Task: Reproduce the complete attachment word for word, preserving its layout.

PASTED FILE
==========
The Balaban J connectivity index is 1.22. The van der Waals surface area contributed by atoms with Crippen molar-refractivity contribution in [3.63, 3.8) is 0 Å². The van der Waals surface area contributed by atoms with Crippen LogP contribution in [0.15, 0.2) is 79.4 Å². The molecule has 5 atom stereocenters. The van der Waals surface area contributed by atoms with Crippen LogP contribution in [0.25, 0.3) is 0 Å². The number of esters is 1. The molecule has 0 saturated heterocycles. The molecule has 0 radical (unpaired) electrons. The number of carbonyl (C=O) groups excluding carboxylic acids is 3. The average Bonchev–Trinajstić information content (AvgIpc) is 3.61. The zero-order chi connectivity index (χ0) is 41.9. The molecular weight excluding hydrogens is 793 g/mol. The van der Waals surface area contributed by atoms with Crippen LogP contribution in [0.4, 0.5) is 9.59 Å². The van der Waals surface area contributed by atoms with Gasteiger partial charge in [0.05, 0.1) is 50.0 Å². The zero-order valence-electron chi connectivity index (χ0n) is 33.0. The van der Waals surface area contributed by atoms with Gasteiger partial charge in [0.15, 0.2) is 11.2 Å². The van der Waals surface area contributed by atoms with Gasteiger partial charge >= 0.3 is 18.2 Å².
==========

The Balaban J connectivity index is 1.22. The van der Waals surface area contributed by atoms with Crippen molar-refractivity contribution in [3.63, 3.8) is 0 Å². The van der Waals surface area contributed by atoms with Crippen LogP contribution in [0.15, 0.2) is 79.4 Å². The molecule has 5 atom stereocenters. The van der Waals surface area contributed by atoms with Crippen LogP contribution in [0.25, 0.3) is 0 Å². The number of esters is 1. The molecule has 0 saturated heterocycles. The molecule has 0 radical (unpaired) electrons. The number of carbonyl (C=O) groups excluding carboxylic acids is 3. The average Bonchev–Trinajstić information content (AvgIpc) is 3.61. The zero-order chi connectivity index (χ0) is 41.9. The molecular weight excluding hydrogens is 793 g/mol. The van der Waals surface area contributed by atoms with Crippen LogP contribution in [0.4, 0.5) is 9.59 Å². The van der Waals surface area contributed by atoms with Gasteiger partial charge in [0.05, 0.1) is 50.0 Å². The zero-order valence-electron chi connectivity index (χ0n) is 33.0. The van der Waals surface area contributed by atoms with Gasteiger partial charge in [0.15, 0.2) is 11.2 Å². The van der Waals surface area contributed by atoms with Gasteiger partial charge >= 0.3 is 18.2 Å².